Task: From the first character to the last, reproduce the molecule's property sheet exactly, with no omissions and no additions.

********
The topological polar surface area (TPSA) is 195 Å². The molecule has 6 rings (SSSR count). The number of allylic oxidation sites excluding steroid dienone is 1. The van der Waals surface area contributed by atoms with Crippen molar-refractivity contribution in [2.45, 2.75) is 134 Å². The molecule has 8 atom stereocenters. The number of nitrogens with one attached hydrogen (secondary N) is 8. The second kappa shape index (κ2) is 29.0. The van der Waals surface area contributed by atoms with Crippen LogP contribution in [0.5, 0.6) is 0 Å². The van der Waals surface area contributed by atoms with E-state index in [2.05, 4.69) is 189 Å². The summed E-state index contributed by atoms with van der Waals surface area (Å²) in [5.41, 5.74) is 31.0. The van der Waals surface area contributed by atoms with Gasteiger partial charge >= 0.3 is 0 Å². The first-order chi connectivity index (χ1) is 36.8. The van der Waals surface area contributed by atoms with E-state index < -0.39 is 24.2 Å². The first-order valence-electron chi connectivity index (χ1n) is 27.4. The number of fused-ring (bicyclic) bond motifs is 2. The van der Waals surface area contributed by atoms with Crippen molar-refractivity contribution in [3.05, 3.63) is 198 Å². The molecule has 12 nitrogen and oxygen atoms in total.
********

The topological polar surface area (TPSA) is 195 Å². The molecule has 6 rings (SSSR count). The number of allylic oxidation sites excluding steroid dienone is 1. The van der Waals surface area contributed by atoms with Crippen molar-refractivity contribution in [2.45, 2.75) is 134 Å². The molecule has 8 atom stereocenters. The number of nitrogens with one attached hydrogen (secondary N) is 8. The second kappa shape index (κ2) is 29.0. The van der Waals surface area contributed by atoms with Crippen LogP contribution in [0.5, 0.6) is 0 Å². The van der Waals surface area contributed by atoms with E-state index in [2.05, 4.69) is 189 Å². The summed E-state index contributed by atoms with van der Waals surface area (Å²) in [5.41, 5.74) is 31.0. The van der Waals surface area contributed by atoms with Gasteiger partial charge >= 0.3 is 0 Å². The first-order chi connectivity index (χ1) is 36.8. The van der Waals surface area contributed by atoms with E-state index < -0.39 is 24.2 Å². The first-order valence-electron chi connectivity index (χ1n) is 27.4. The number of fused-ring (bicyclic) bond motifs is 2. The van der Waals surface area contributed by atoms with Crippen molar-refractivity contribution in [3.05, 3.63) is 198 Å². The molecule has 12 nitrogen and oxygen atoms in total.